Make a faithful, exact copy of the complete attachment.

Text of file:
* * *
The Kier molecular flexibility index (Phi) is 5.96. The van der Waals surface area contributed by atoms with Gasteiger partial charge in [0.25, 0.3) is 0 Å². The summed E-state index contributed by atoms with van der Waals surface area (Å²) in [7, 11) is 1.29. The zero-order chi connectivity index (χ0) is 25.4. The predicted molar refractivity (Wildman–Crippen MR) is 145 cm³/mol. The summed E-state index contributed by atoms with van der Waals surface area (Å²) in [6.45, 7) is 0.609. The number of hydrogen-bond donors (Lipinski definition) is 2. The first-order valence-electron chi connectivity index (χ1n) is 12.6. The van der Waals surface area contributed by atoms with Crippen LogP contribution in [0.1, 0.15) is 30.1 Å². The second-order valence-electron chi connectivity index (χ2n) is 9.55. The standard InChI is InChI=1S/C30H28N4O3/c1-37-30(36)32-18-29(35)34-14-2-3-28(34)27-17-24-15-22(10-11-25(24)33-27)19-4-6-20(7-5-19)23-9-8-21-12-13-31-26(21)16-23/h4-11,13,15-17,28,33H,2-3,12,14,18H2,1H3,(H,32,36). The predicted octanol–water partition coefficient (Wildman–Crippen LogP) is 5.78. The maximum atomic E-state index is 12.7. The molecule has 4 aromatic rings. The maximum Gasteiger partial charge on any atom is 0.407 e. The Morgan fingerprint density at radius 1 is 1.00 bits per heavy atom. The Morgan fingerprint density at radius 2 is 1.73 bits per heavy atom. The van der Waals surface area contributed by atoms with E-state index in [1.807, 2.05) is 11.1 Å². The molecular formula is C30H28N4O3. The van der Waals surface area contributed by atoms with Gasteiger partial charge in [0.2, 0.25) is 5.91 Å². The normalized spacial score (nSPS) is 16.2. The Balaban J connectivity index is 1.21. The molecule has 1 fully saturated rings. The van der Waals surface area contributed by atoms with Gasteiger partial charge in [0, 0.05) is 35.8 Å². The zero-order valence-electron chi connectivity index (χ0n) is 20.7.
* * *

The Kier molecular flexibility index (Phi) is 5.96. The van der Waals surface area contributed by atoms with Gasteiger partial charge in [0.25, 0.3) is 0 Å². The summed E-state index contributed by atoms with van der Waals surface area (Å²) in [7, 11) is 1.29. The zero-order chi connectivity index (χ0) is 25.4. The predicted molar refractivity (Wildman–Crippen MR) is 145 cm³/mol. The summed E-state index contributed by atoms with van der Waals surface area (Å²) in [6.45, 7) is 0.609. The number of hydrogen-bond donors (Lipinski definition) is 2. The first-order valence-electron chi connectivity index (χ1n) is 12.6. The van der Waals surface area contributed by atoms with Crippen LogP contribution in [0.1, 0.15) is 30.1 Å². The second-order valence-electron chi connectivity index (χ2n) is 9.55. The standard InChI is InChI=1S/C30H28N4O3/c1-37-30(36)32-18-29(35)34-14-2-3-28(34)27-17-24-15-22(10-11-25(24)33-27)19-4-6-20(7-5-19)23-9-8-21-12-13-31-26(21)16-23/h4-11,13,15-17,28,33H,2-3,12,14,18H2,1H3,(H,32,36). The predicted octanol–water partition coefficient (Wildman–Crippen LogP) is 5.78. The maximum atomic E-state index is 12.7. The molecule has 4 aromatic rings. The maximum Gasteiger partial charge on any atom is 0.407 e. The Morgan fingerprint density at radius 1 is 1.00 bits per heavy atom. The Morgan fingerprint density at radius 2 is 1.73 bits per heavy atom. The van der Waals surface area contributed by atoms with E-state index in [1.807, 2.05) is 11.1 Å². The molecular formula is C30H28N4O3. The van der Waals surface area contributed by atoms with Gasteiger partial charge in [0.2, 0.25) is 5.91 Å². The normalized spacial score (nSPS) is 16.2. The Balaban J connectivity index is 1.21. The molecule has 1 fully saturated rings. The van der Waals surface area contributed by atoms with Gasteiger partial charge in [0, 0.05) is 35.8 Å². The zero-order valence-electron chi connectivity index (χ0n) is 20.7.